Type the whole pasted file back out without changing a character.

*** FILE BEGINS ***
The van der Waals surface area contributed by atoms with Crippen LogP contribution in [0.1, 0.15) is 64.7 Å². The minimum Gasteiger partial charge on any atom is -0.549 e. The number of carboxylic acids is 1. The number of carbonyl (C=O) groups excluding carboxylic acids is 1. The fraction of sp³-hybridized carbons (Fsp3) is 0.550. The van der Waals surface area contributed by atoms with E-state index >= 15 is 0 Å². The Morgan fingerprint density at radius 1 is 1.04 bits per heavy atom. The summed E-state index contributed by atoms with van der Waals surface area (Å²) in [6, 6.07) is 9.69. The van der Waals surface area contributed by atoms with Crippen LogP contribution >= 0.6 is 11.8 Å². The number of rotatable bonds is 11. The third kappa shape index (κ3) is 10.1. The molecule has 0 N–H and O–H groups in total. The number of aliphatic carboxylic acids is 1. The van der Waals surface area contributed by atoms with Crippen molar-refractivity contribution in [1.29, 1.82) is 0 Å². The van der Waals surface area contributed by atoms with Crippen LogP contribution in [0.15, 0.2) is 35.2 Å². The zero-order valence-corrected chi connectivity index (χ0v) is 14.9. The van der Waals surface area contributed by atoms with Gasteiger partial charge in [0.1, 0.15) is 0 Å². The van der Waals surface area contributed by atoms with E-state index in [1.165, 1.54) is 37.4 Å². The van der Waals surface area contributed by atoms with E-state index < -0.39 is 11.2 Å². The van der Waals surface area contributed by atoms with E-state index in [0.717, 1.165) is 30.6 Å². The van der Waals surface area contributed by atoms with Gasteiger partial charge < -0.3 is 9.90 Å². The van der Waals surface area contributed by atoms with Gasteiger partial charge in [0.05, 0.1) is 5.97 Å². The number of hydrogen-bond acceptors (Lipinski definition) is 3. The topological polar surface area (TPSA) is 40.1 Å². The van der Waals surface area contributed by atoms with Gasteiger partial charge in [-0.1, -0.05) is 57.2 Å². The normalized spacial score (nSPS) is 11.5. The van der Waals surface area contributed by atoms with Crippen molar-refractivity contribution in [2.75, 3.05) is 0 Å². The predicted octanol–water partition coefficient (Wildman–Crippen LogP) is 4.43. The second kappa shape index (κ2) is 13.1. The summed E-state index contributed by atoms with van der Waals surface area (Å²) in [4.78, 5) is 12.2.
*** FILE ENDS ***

The van der Waals surface area contributed by atoms with Crippen LogP contribution in [0.1, 0.15) is 64.7 Å². The minimum Gasteiger partial charge on any atom is -0.549 e. The number of carboxylic acids is 1. The number of carbonyl (C=O) groups excluding carboxylic acids is 1. The fraction of sp³-hybridized carbons (Fsp3) is 0.550. The van der Waals surface area contributed by atoms with E-state index >= 15 is 0 Å². The Morgan fingerprint density at radius 1 is 1.04 bits per heavy atom. The summed E-state index contributed by atoms with van der Waals surface area (Å²) in [6, 6.07) is 9.69. The van der Waals surface area contributed by atoms with Crippen LogP contribution >= 0.6 is 11.8 Å². The number of rotatable bonds is 11. The third kappa shape index (κ3) is 10.1. The molecule has 0 N–H and O–H groups in total. The number of aliphatic carboxylic acids is 1. The van der Waals surface area contributed by atoms with Crippen molar-refractivity contribution in [1.29, 1.82) is 0 Å². The van der Waals surface area contributed by atoms with Crippen LogP contribution in [0.15, 0.2) is 35.2 Å². The zero-order valence-corrected chi connectivity index (χ0v) is 14.9. The van der Waals surface area contributed by atoms with Gasteiger partial charge in [0.1, 0.15) is 0 Å². The van der Waals surface area contributed by atoms with E-state index in [1.165, 1.54) is 37.4 Å². The van der Waals surface area contributed by atoms with E-state index < -0.39 is 11.2 Å². The van der Waals surface area contributed by atoms with E-state index in [0.717, 1.165) is 30.6 Å². The van der Waals surface area contributed by atoms with Gasteiger partial charge < -0.3 is 9.90 Å². The van der Waals surface area contributed by atoms with Gasteiger partial charge in [0.05, 0.1) is 5.97 Å². The number of hydrogen-bond acceptors (Lipinski definition) is 3. The topological polar surface area (TPSA) is 40.1 Å². The van der Waals surface area contributed by atoms with Gasteiger partial charge in [-0.1, -0.05) is 57.2 Å². The normalized spacial score (nSPS) is 11.5. The van der Waals surface area contributed by atoms with Crippen molar-refractivity contribution in [2.75, 3.05) is 0 Å². The predicted octanol–water partition coefficient (Wildman–Crippen LogP) is 4.43. The second kappa shape index (κ2) is 13.1. The summed E-state index contributed by atoms with van der Waals surface area (Å²) in [4.78, 5) is 12.2.